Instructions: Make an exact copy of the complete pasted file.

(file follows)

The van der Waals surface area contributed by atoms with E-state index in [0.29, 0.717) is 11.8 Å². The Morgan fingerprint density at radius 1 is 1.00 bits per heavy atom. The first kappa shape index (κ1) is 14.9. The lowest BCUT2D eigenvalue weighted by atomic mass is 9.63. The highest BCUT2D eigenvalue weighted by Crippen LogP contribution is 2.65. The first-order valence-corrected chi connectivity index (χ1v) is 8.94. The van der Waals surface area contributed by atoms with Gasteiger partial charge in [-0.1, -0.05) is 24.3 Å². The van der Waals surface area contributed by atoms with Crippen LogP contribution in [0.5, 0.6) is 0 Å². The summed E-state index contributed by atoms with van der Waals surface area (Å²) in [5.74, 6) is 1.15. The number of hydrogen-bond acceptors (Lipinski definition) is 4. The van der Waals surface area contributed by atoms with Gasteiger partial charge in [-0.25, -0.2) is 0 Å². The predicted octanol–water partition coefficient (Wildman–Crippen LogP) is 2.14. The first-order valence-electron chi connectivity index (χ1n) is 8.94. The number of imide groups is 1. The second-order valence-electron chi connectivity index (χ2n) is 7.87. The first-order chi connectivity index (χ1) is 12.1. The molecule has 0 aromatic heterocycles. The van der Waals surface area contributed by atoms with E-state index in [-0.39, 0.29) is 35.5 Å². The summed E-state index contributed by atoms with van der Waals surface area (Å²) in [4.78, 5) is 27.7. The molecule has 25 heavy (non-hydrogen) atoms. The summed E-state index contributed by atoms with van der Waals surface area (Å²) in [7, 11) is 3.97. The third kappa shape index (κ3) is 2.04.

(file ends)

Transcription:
The van der Waals surface area contributed by atoms with E-state index in [0.29, 0.717) is 11.8 Å². The Morgan fingerprint density at radius 1 is 1.00 bits per heavy atom. The first kappa shape index (κ1) is 14.9. The lowest BCUT2D eigenvalue weighted by atomic mass is 9.63. The highest BCUT2D eigenvalue weighted by Crippen LogP contribution is 2.65. The first-order valence-corrected chi connectivity index (χ1v) is 8.94. The van der Waals surface area contributed by atoms with Gasteiger partial charge in [-0.1, -0.05) is 24.3 Å². The van der Waals surface area contributed by atoms with Crippen LogP contribution in [0.5, 0.6) is 0 Å². The summed E-state index contributed by atoms with van der Waals surface area (Å²) in [5.74, 6) is 1.15. The number of hydrogen-bond acceptors (Lipinski definition) is 4. The van der Waals surface area contributed by atoms with Gasteiger partial charge in [-0.25, -0.2) is 0 Å². The predicted octanol–water partition coefficient (Wildman–Crippen LogP) is 2.14. The first-order valence-electron chi connectivity index (χ1n) is 8.94. The number of imide groups is 1. The second-order valence-electron chi connectivity index (χ2n) is 7.87. The first-order chi connectivity index (χ1) is 12.1. The molecule has 0 aromatic heterocycles. The van der Waals surface area contributed by atoms with E-state index in [-0.39, 0.29) is 35.5 Å². The summed E-state index contributed by atoms with van der Waals surface area (Å²) in [4.78, 5) is 27.7. The molecule has 25 heavy (non-hydrogen) atoms. The summed E-state index contributed by atoms with van der Waals surface area (Å²) in [7, 11) is 3.97. The third kappa shape index (κ3) is 2.04.